This week’s Parsha is Vayikra, the first portion of the book of Leviticus, a book famous for meticulously detailing all of the ethical laws that are meant to give morality to the lives of Am Yisrael. In this portion, G-d instructs Moses on the laws of sacrifice which Moses then details to the Israelites. Sacrifices are to be made for acts such as inadvertent sins, lying under contract, and many other violations that are expounded upon within the later verses of Vayikra.
Due to the fact that the Jews have left the practice of sacrifice in the second century, Rabbi Jonathan Sacks asserts that the verses of Vayikra “are some of the hardest in the Torah to relate to the present.” However, if the Torah itself is meant to be a timeless classic, a sort of ancient Hamlet that yields infinite interpretations and connections to our daily lives, then these sacrificial practices, by proxy, still have tons of relevance to today.
Vayikra discusses three types of animal fit for sacrificial slaughter: the cattle, the flock, and the ambiguous ‘animal.’ These all belong under the category of “wild beasts.” G-d has not commanded us to take the flesh and soul of a playful dachshund or a benign hummingbird. This is not to say that their lives are worth any less, but rather G-d’s lesson is two-fold. For one, he is forcing us to recognize the intrinsic differences in the roles of different species and how this biological diversity creates a unique world. Second, he wants the Israelites to be reminded of their bestial qualities. Our abrasive carelessness could lead to the hurt of another in the same way that a bull’s horns could impale a friend. Our curiosity could lead to deceit in the same way a goat exploring the wilderness could abandon a fellow creature.
Leviticus 2:3 says, “And the remainder of the meal offering shall be for Aaron and his sons, a most holy portion from יהוה’s offerings by fire.” By sacrificing the animal, we are symbolically sacrificing the parts of ourselves that exhibit their qualities. Once these qualities are extinguished, room is now created to allow our virtuous qualities to shine through. We can enjoy our lives, or as Leviticus puts it, enjoy the meal. However, these negative qualities or fat of the animal are burned and deemed holy enough to be sent to G-d. In this way, these characteristics might be viewed through a positive lens: our traits, despite bearing the cause of our sins, have served their purpose in teaching us about morality and how we can live kinder and more fulfilling lives; these traits are still considered sacred, but they are simply of no use to us now.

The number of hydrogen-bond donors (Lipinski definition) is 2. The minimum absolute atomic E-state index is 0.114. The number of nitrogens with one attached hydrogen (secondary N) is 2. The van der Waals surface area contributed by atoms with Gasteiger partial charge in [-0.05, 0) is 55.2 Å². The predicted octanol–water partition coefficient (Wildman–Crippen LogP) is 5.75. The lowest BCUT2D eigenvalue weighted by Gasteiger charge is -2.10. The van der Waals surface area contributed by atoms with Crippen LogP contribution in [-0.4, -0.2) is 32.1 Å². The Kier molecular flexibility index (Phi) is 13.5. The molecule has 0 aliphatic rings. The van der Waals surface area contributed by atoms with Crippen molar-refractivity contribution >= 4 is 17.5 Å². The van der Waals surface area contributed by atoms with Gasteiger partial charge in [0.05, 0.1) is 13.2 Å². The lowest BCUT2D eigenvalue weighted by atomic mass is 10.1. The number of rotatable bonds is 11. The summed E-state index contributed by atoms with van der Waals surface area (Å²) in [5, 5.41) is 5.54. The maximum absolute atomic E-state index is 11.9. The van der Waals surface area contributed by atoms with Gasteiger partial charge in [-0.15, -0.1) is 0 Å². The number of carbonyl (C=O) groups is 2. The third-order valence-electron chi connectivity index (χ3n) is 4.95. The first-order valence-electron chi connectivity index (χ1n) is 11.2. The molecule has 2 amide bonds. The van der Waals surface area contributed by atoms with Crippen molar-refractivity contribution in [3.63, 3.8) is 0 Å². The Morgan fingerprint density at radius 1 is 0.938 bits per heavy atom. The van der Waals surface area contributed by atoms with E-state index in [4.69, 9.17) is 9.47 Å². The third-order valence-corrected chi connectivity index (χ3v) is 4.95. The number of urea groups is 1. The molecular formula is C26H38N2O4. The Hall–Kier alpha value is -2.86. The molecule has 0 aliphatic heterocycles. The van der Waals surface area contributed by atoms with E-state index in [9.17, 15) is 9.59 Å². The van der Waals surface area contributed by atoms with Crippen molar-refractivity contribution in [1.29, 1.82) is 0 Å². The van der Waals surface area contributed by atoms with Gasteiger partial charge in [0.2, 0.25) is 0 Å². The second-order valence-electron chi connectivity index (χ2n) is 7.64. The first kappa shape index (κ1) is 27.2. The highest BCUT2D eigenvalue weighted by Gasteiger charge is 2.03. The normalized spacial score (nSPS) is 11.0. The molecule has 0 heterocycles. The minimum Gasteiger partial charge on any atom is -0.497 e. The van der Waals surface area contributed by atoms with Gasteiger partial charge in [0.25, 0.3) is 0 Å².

The rite of sacrifice allowed the Israelites to purge themselves of not just their sins, but also the cause of them. Vayikra teaches us that not only can we learn from our mistakes, but that our mistakes have innate value as they help to guide us along the דרך, or path, of life.
Dina Shluffman, GJHRR
Read commentary on this week's Parsha from BBYO teens around the world.
All views expressed on content written for The Shofar represent the opinions and thoughts of the individual authors. The author biography represents the author at the time in which they were in BBYO.
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